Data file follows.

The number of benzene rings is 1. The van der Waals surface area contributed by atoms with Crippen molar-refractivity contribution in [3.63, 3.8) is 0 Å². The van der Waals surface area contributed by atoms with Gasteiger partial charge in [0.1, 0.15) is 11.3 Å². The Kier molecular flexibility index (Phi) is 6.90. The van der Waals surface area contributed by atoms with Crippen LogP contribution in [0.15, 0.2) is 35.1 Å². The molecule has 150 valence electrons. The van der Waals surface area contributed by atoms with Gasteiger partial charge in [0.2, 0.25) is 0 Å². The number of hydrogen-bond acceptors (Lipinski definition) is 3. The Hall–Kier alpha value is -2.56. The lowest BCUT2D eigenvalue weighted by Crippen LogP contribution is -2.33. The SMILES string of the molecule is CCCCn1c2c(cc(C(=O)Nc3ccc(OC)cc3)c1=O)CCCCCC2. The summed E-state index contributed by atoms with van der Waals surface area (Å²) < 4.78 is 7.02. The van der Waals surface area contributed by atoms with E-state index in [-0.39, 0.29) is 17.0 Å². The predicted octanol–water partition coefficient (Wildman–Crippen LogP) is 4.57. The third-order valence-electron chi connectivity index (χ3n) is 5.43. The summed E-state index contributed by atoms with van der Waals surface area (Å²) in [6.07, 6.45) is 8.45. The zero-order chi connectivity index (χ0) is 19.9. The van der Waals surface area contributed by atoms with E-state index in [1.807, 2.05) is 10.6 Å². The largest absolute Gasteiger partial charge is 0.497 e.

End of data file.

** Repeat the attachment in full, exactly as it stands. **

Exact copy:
The number of benzene rings is 1. The van der Waals surface area contributed by atoms with Crippen molar-refractivity contribution in [3.63, 3.8) is 0 Å². The van der Waals surface area contributed by atoms with Gasteiger partial charge in [0.1, 0.15) is 11.3 Å². The Kier molecular flexibility index (Phi) is 6.90. The van der Waals surface area contributed by atoms with Crippen LogP contribution in [0.15, 0.2) is 35.1 Å². The molecule has 150 valence electrons. The van der Waals surface area contributed by atoms with Gasteiger partial charge in [0.2, 0.25) is 0 Å². The number of hydrogen-bond acceptors (Lipinski definition) is 3. The Hall–Kier alpha value is -2.56. The lowest BCUT2D eigenvalue weighted by Crippen LogP contribution is -2.33. The SMILES string of the molecule is CCCCn1c2c(cc(C(=O)Nc3ccc(OC)cc3)c1=O)CCCCCC2. The summed E-state index contributed by atoms with van der Waals surface area (Å²) < 4.78 is 7.02. The van der Waals surface area contributed by atoms with E-state index in [-0.39, 0.29) is 17.0 Å². The predicted octanol–water partition coefficient (Wildman–Crippen LogP) is 4.57. The third-order valence-electron chi connectivity index (χ3n) is 5.43. The summed E-state index contributed by atoms with van der Waals surface area (Å²) in [6.07, 6.45) is 8.45. The zero-order chi connectivity index (χ0) is 19.9. The van der Waals surface area contributed by atoms with E-state index in [1.807, 2.05) is 10.6 Å². The largest absolute Gasteiger partial charge is 0.497 e.